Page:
‘Female Viagra’ Results Don’t Excite

A drug that was hoped to be the long sought-after female Viagra did not boost female libido in two studies, but still may end up on the market.

By Leah Zerbe

What you can do

Don’t rely on a magic pill to increase libido; instead, make better lifestyle choices and investigate our good sex tips.

Update: An FDA panel Friday rejected the latest pill trying to gain approval as the female version of Viagra. The FDA panel of health experts found the side effects outweighed any benefits.

RODALE NEWS, EMMAUS, PA-The wonder pink pill that was supposed to do for women what Viagra has done for men…well…”It doesn’t work,” says Diana Zuckerman, PhD, president of the National Research Center for Women & Families, an organization focusing on using science-based findings for more effective health policies.

On Friday, the German drug company intent on selling the antidepressant flibanserin as a way to help women improve their sex drive will try to persuade the U.S. Food and Drug Administration (FDA) to approve the drug for female sexual dysfunction, although two industry-funded studies did not show a significant increase in sexual desire in women taking the drug. “The greatest benefit of these drugs would be to the company making money from these pills, not the women taking them,” Zuckerman says.

THE DETAILS: The FDA Reproductive Health Advisory Committee meets today with the German pharmaceutical company Boehringer Ingelheim to discuss the approval of flibanserin for use in women with hypoactive sexual desire disorder. However, critics say this drug is more about lining the pockets of pharmaceutical companies than helping women. Among other complaints, Zuckerman says, is the fact that flibanserin affects seratonin similar to the way selective serotonin reuptake inhibitors, or SSRIs, antidepressants do. “We know those drugs have substantial risks,” she says, adding, “The drug is intended for women of childbearing age, who already are cautioned by the FDA to avoid seratonergic drugs like this one during pregnancy and while breastfeeding.” The American College of Obstetricians and Gynecologists’ Committee on Obstetric Practice explicitly recommends that paroxetine (Paxil, an SSRI) be avoided by pregnant women and women planning to become pregnant. “We expect a similar risk for this drug, but it hasn’t been adequately studied,” says Zuckerman.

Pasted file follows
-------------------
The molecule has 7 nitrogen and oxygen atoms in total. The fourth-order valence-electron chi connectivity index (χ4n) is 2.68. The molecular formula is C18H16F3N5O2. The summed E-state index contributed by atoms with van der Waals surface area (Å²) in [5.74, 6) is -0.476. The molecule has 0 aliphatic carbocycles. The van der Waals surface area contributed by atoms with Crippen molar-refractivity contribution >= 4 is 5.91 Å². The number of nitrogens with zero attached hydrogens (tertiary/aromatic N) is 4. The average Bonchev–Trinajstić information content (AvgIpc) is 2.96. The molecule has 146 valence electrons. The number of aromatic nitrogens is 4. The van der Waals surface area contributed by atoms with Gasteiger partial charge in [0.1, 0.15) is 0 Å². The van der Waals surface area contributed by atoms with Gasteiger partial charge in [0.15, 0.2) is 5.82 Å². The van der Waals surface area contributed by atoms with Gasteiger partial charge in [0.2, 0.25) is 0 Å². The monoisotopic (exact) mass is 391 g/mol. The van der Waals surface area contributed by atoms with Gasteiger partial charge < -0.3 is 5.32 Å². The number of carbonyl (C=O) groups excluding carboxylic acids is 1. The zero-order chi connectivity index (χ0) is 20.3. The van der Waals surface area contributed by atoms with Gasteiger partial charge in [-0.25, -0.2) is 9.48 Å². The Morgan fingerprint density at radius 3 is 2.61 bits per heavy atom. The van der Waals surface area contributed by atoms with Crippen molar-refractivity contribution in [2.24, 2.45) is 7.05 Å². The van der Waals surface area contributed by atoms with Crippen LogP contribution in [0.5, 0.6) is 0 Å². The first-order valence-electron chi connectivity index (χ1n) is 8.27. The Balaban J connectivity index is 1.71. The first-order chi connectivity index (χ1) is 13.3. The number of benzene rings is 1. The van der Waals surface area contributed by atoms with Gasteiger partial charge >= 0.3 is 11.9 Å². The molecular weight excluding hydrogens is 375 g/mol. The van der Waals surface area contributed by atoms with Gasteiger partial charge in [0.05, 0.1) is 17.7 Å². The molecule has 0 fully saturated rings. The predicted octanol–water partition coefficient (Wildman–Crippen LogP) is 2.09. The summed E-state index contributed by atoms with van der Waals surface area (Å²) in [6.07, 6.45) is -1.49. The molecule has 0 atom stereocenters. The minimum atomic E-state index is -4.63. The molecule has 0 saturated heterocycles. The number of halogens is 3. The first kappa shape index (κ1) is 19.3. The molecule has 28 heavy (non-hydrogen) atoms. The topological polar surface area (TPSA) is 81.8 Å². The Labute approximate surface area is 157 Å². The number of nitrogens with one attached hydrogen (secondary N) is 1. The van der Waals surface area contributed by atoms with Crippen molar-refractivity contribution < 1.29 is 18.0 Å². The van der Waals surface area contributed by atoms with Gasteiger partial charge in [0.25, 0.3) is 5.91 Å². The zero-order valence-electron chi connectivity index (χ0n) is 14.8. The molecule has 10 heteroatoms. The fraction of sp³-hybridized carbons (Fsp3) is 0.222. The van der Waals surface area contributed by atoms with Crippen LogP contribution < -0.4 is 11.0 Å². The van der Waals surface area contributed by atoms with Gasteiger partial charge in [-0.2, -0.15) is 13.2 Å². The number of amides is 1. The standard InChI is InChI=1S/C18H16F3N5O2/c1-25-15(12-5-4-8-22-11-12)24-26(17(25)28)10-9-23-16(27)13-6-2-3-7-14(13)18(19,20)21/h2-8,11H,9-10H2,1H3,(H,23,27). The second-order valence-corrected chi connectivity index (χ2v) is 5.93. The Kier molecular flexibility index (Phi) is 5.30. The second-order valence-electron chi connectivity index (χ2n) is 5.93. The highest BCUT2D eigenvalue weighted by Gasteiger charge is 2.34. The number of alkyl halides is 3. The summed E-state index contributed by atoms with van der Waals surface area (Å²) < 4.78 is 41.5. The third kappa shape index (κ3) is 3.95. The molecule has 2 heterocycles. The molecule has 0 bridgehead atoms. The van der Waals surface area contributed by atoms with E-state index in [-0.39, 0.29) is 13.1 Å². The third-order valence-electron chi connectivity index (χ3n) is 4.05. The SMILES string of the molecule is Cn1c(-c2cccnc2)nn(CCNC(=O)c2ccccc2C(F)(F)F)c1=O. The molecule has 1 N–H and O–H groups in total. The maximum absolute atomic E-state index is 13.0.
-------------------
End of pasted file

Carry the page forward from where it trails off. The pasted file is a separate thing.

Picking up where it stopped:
The two studies on flibanserin’s affect on female libido did not show a significant increase in sex drive, although some women did report having more satisfying sexual experiences. (Drug approval is based on increasing libido, not having better sex.) To make matters worse, women taking flibanserin withdrew early from the U.S. trial because of side effects.

WHAT IT MEANS: Should the drug reach the market, it’s likely that many women will find themselves pressured to take a medication that won’t help them. “There will be enormous advertising and payments to doctors to promote this drug, and to convince a large portion of the female public that they need this drug. This is already underway,” says Zuckerman. “Most women who use it won’t benefit at all, and some will be harmed.”

And although it’s been dubbed “female Viagra,” flibanserin actually works very differently than the male version of the drug. Viagra targets blood flow, and the effects only last a few hours after a man downs the pill. On the other hand, flibanserin (which women would be instructed to take every day indefinitely, or problems could arise) acts on the brain. “There is no doubt that some women lose sexual desire, especially as they age,” says Zuckerman. “It would be great if there was a safe and effective drug to help them, but this drug is not it.”

Here’s how women can improve their sexual health without a pink pill.

  • Figure out if you even have a problem. Hypoactive sexual desire disorder, or HSDD, is a controversial diagnosis, explains Zuckerman. “It is not clear that it is caused by physiological problems,” she says. “It may be caused by emotional or other issues that can’t be solved by a pill.”

Italian researchers developed a female sexual dysfunction test, one they recommend all doctors administer to female patients. However, many of the sexual dysfunction problems outlined in the test could be solved without pills. For instance, sex therapy is effective for many women. And unhealthy lifestyle choices, such as poor diet, excessive drinking, physical inactivity, or smoking could also hinder sexual health.

  • Have better sex, or find alternatives. For older women,
    senior sex tips could help improve sexual satisfaction. More attention to foreplay could also improve sex for both men and women.
  • Be open about it. There are many physical conditions (like thyroid disease or diabetes) or psychological (anxiety, stress) issues that can lead to female sexual dysfunction. Women’s Health magazine suggests, if your sexual problem is new, that you have an open talk with your partner. Sometimes just talking about sexual needs and concerns can improve your sexual satisfaction. If the problem persists, talk to your doctor. Most sexual problems can be treated.